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African-American Leaders in the Field of Science: A Template for Overcoming Obstacles

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Date Issued:
2017
Summary:
The purpose of this phenomenological multi-case study and three-person interview, was to discover what select prominent African-American scientists perceived were obstacles to overcome to be successful leaders in their professional lives, and the opportunities that aided in their professional growth. Through the addition of the threeperson interview, the researcher discovered commonalities between the perceived obstacles and opportunities of current science, technology, engineering and mathematics (STEM) professionals and the perceptions of selected historically prominent scientists. This study examined documents of the period and relics of prominent African- Americans who were in STEM fields and lived from 1860 to 1968. A description of the setting that influenced how the scientists perceived the phenomenon was written with the approach being anchored in the social constructivist tradition. Commonalities emerged through coding experiences of the individuals, which yielded patterns to help explain the phenomenon. By investigating their perceptions, insight was gained into understanding the attributes, tools and skills, and tailored experiences that encouraged Thomas Burton, Kelly Miller, George Carver, Daniel Williams, Matthew Henson, Ernest Just, Charles Drew, Percy Julian, William Cobb, and Benjamin Peery to achieve success in STEM fields between 1860 and 1968. The significance of the study is multifaceted: understanding the obstacles that African-American scientists had to overcome in their professional lives can result in the development of science educators who are better informed regarding the appropriate types of assistance that can be provided to aid their students in overcoming obstacles. This can hopefully increase their opportunities to succeed within the science field. This study can result in the development of science educators who are more sensitive in addressing the needs of the developing minority student, and can encourage, educate, and enlist more individuals to enter into the dialogue regarding the disparity of minority representation in STEM fields.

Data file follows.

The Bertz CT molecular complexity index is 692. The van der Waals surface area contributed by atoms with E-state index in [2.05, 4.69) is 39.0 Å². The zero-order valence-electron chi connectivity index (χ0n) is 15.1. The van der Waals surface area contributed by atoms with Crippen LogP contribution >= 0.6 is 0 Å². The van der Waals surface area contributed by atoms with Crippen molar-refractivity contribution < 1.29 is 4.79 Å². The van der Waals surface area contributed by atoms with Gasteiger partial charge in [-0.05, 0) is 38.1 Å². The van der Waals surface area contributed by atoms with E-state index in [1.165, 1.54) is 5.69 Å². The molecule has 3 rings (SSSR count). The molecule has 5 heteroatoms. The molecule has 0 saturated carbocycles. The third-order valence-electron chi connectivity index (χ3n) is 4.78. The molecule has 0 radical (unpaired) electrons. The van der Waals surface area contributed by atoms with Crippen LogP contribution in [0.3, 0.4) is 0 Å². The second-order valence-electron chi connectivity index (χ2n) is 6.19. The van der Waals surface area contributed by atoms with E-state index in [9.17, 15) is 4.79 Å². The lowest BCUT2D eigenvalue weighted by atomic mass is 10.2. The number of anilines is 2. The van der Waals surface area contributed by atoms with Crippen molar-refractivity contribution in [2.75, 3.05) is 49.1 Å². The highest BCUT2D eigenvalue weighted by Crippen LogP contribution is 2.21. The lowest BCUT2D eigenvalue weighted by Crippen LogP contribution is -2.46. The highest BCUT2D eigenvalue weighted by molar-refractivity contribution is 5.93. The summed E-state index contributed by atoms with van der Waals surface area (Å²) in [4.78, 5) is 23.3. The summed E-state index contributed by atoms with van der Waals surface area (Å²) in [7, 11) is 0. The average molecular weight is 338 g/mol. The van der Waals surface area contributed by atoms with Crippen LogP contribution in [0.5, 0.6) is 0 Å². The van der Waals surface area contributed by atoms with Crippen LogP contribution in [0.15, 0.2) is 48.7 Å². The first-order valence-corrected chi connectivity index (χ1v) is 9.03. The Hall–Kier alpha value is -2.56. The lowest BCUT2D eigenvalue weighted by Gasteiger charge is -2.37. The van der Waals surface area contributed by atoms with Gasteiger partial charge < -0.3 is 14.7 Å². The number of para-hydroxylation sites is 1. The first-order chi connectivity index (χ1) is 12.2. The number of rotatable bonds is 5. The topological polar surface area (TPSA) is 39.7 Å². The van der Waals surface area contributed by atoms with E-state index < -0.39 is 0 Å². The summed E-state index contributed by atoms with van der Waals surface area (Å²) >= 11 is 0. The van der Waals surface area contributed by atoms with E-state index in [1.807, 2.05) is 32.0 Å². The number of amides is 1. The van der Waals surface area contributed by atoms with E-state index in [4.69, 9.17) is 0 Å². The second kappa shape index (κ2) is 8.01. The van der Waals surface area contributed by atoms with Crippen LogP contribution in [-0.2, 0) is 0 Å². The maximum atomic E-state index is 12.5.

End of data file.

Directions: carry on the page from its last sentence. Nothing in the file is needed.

Title: African-American Leaders in the Field of Science: A Template for Overcoming Obstacles.
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Name(s): Schmidt, Waweise J., author
Bryan, Valerie, Thesis advisor
Florida Atlantic University, Degree grantor
College of Education
Department of Educational Leadership and Research Methodology
Type of Resource: text
Genre: Electronic Thesis Or Dissertation
Date Created: 2017
Date Issued: 2017
Publisher: Florida Atlantic University
Place of Publication: Boca Raton, Fla.
Physical Form: application/pdf
Extent: 392 p.
Language(s): English